(Photo of Prof. Yedgar available via e-mail upon request)


Jerry Barach, Hebrew University Foreign Press Liaison
02-5882904 (international: 972-2-5882904)
Orit Sulitzeanu, Hebrew University Spokesperson
02-5882910, mobile: 054-882-0016

Jerry Barach | Hebrew University of Jerusalem
Further information:

More articles from Life Sciences:

nachricht Novel mechanisms of action discovered for the skin cancer medication Imiquimod
21.10.2016 | Technische Universität München

nachricht Second research flight into zero gravity
21.10.2016 | Universität Zürich

All articles from Life Sciences >>>

The most recent press releases about innovation >>>

Die letzten 5 Focus-News des innovations-reports im Überblick:

Im Focus: New 3-D wiring technique brings scalable quantum computers closer to reality

Researchers from the Institute for Quantum Computing (IQC) at the University of Waterloo led the development of a new extensible wiring technique capable of controlling superconducting quantum bits, representing a significant step towards to the realization of a scalable quantum computer.

"The quantum socket is a wiring method that uses three-dimensional wires based on spring-loaded pins to address individual qubits," said Jeremy Béjanin, a PhD...

Im Focus: Scientists develop a semiconductor nanocomposite material that moves in response to light

In a paper in Scientific Reports, a research team at Worcester Polytechnic Institute describes a novel light-activated phenomenon that could become the basis for applications as diverse as microscopic robotic grippers and more efficient solar cells.

A research team at Worcester Polytechnic Institute (WPI) has developed a revolutionary, light-activated semiconductor nanocomposite material that can be used...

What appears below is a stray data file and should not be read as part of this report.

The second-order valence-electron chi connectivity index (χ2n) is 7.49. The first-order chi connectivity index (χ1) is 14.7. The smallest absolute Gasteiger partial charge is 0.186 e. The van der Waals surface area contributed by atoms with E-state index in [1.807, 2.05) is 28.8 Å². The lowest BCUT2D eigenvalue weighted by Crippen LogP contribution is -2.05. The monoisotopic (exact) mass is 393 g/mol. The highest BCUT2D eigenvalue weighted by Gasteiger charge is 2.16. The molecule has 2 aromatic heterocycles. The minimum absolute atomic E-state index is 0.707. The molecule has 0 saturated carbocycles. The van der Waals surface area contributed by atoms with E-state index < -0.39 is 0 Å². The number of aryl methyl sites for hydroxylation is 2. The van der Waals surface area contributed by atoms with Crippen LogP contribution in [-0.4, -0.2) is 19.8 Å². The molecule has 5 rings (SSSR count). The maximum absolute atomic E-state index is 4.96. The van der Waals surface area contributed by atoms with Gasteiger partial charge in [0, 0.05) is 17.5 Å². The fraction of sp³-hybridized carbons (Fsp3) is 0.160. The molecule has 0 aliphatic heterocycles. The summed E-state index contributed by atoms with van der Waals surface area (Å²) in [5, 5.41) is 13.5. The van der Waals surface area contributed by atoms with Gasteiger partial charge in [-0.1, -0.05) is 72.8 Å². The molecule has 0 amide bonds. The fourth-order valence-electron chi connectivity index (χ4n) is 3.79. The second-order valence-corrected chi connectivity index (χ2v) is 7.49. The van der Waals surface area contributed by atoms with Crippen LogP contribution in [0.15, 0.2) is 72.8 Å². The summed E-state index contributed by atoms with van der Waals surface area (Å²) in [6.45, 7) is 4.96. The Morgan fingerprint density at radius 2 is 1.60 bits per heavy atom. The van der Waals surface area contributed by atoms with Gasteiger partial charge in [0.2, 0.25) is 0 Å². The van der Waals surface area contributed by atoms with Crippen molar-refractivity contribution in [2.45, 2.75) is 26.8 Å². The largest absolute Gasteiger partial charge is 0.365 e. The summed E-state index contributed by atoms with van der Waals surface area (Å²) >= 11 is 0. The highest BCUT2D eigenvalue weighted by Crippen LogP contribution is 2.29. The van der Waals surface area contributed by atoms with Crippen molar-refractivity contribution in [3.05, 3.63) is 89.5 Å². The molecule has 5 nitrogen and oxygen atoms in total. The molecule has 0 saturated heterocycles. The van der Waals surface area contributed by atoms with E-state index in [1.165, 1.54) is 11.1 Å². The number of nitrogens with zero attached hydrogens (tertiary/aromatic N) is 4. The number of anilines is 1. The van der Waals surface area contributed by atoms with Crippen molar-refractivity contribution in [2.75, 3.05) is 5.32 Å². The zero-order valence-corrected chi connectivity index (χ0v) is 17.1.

Im Focus: Diamonds aren't forever: Sandia, Harvard team create first quantum computer bridge

By forcefully embedding two silicon atoms in a diamond matrix, Sandia researchers have demonstrated for the first time on a single chip all the components needed to create a quantum bridge to link quantum computers together.

"People have already built small quantum computers," says Sandia researcher Ryan Camacho. "Maybe the first useful one won't be a single giant quantum computer...

Im Focus: New Products - Highlights of COMPAMED 2016

COMPAMED has become the leading international marketplace for suppliers of medical manufacturing. The trade fair, which takes place every November and is co-located to MEDICA in Dusseldorf, has been steadily growing over the past years and shows that medical technology remains a rapidly growing market.

In 2016, the joint pavilion by the IVAM Microtechnology Network, the Product Market “High-tech for Medical Devices”, will be located in Hall 8a again and will...

Im Focus: Ultra-thin ferroelectric material for next-generation electronics

'Ferroelectric' materials can switch between different states of electrical polarization in response to an external electric field. This flexibility means they show promise for many applications, for example in electronic devices and computer memory. Current ferroelectric materials are highly valued for their thermal and chemical stability and rapid electro-mechanical responses, but creating a material that is scalable down to the tiny sizes needed for technologies like silicon-based semiconductors (Si-based CMOS) has proven challenging.

Now, Hiroshi Funakubo and co-workers at the Tokyo Institute of Technology, in collaboration with researchers across Japan, have conducted experiments to...

All Focus news of the innovation-report >>>



Event News

#IC2S2: When Social Science meets Computer Science - GESIS will host the IC2S2 conference 2017

14.10.2016 | Event News

Agricultural Trade Developments and Potentials in Central Asia and the South Caucasus

14.10.2016 | Event News

World Health Summit – Day Three: A Call to Action

12.10.2016 | Event News

Latest News

Resolving the mystery of preeclampsia

21.10.2016 | Health and Medicine

Stanford researchers create new special-purpose computer that may someday save us billions

21.10.2016 | Information Technology

From ancient fossils to future cars

21.10.2016 | Materials Sciences

More VideoLinks >>>